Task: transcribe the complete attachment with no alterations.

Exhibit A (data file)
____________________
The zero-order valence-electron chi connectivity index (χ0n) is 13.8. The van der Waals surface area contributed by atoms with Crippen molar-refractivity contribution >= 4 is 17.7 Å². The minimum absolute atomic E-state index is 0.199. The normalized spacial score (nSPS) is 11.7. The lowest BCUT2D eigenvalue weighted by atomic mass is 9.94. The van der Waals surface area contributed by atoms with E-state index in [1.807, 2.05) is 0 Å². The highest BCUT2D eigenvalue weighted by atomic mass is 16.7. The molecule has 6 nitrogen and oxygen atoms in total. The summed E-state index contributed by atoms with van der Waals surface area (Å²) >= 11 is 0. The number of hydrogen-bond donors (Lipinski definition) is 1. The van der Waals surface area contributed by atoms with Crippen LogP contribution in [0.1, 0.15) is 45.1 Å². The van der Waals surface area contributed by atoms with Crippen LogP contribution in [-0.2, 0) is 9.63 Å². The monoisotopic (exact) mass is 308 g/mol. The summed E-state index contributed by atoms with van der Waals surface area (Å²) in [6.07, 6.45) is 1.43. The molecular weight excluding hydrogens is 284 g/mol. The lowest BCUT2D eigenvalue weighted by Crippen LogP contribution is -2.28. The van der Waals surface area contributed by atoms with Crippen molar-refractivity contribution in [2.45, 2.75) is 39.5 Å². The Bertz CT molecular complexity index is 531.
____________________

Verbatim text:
The zero-order valence-electron chi connectivity index (χ0n) is 13.8. The van der Waals surface area contributed by atoms with Crippen molar-refractivity contribution >= 4 is 17.7 Å². The minimum absolute atomic E-state index is 0.199. The normalized spacial score (nSPS) is 11.7. The lowest BCUT2D eigenvalue weighted by atomic mass is 9.94. The van der Waals surface area contributed by atoms with E-state index in [1.807, 2.05) is 0 Å². The highest BCUT2D eigenvalue weighted by atomic mass is 16.7. The molecule has 6 nitrogen and oxygen atoms in total. The summed E-state index contributed by atoms with van der Waals surface area (Å²) >= 11 is 0. The number of hydrogen-bond donors (Lipinski definition) is 1. The van der Waals surface area contributed by atoms with Crippen LogP contribution in [0.1, 0.15) is 45.1 Å². The van der Waals surface area contributed by atoms with Crippen LogP contribution in [-0.2, 0) is 9.63 Å². The monoisotopic (exact) mass is 308 g/mol. The summed E-state index contributed by atoms with van der Waals surface area (Å²) in [6.07, 6.45) is 1.43. The molecular weight excluding hydrogens is 284 g/mol. The lowest BCUT2D eigenvalue weighted by Crippen LogP contribution is -2.28. The van der Waals surface area contributed by atoms with Crippen molar-refractivity contribution in [2.45, 2.75) is 39.5 Å². The Bertz CT molecular complexity index is 531.